Empirical testing of the adapted framework, therefore, relies on sensible item modeling. Model testing can illuminate the exact nature of the relationship between (1) sustainability values (and sustainability knowledge respectively) and beliefs and (2) the role those values have in shaping attitudes, subjective norms, perceived behavioral control, and intentions. The validated model may provide a focused means to help adolescents form sustainable (consumption) intentions and thus give support to ESD’s main goal of empowering “(every human being) to contribute to sustainable development and take informed decisions and responsible actions for (…) present and future generations” [9] (p. 33).

Author Contributions

Conceptualization, D.B., J.A., K.K.; Methodology, D.B., J.A., K.K.; Writing—Original Draft Preparation, D.B.; Writing—Review & Editing, J.A., K.K.; Visualization, D.B., J.A.; Supervision, J.A. and K.K.


This research received no external funding.


The authors wish to thank Kerstin Schütte from IPN-Leibniz Institute for Science and Mathematics Education for her valuable content-related and structural input. The authors wish to extend their sincere thanks to the reviewers and to the editor for their feedback that much improved the quality of the paper.

Conflicts of Interest

The authors declare no conflict of interest.


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Figure 1. Adapted TPB for Sustainable Consumption-Intention Formation (italic letters mark adapted constructs; arrows show possible causal relations).
Figure 1. Adapted TPB for Sustainable Consumption-Intention Formation (italic letters mark adapted constructs; arrows show possible causal relations).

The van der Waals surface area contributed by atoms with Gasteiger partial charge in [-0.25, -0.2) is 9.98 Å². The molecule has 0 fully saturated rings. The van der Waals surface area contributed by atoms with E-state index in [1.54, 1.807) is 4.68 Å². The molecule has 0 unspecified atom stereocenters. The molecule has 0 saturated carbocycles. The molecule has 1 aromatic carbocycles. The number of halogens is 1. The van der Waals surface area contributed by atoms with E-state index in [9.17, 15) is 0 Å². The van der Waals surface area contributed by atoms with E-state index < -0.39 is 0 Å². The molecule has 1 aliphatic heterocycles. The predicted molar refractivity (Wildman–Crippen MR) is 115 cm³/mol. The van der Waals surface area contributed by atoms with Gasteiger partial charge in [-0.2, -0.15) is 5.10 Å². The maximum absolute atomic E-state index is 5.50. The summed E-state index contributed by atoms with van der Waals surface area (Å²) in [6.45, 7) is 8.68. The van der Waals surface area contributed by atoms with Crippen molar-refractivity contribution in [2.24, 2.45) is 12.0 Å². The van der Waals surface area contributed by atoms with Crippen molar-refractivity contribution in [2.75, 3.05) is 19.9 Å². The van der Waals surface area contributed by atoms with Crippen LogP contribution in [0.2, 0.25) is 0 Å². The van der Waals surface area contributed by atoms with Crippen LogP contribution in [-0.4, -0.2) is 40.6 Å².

Sustainability 10 03455 g001
Table 1. Sustainable meat consumption: factors and exemplary statements.
Table 1. Sustainable meat consumption: factors and exemplary statements.
Factors in the Basic TPBFactors in the Adapted TPBExemplary Statements
Unspecific KnowledgeProblem-Based Knowledge 1
  • A meat-based diet contributes to the emission of climate-active gases.
  • The emission of climate-active gases contributes to global warming.
  • Global warming contributes to extreme weather conditions like droughts and rise of the sea level.
Solution-Based KnowledgeMeat-based diet-related options to help mitigate global warming are
  • cutting down on meat
  • living on a vegetarian diet
  • cutting down on red meat
  • buying organic meat products
Unspecific ValuesImportance of Sustainability ValuesProtection of the global environment is important to me.
Consumption IntentionI intend to live on a vegetarian diet.
Descriptive NormMost people that are important to me are consuming meat.
E: My best friends are consuming meat.
V: When it comes to matters of diet, I want to be like my best friends.
Injunctive NormMost people that are important to me would approve of me living on a vegetarian diet.
E: My best friends would approve of me living on a vegetarian diet.
V: When it comes to matters of diet, I want to do what my best friends approve of.
Attitude Toward the BehaviorAttitude Toward the Behavior: Individual ReferenceMy living on a vegetarian diet is good for my health.
E: My living on a vegetarian diet will probably help me maintain physical strength.
V: My maintaining physical strength is good.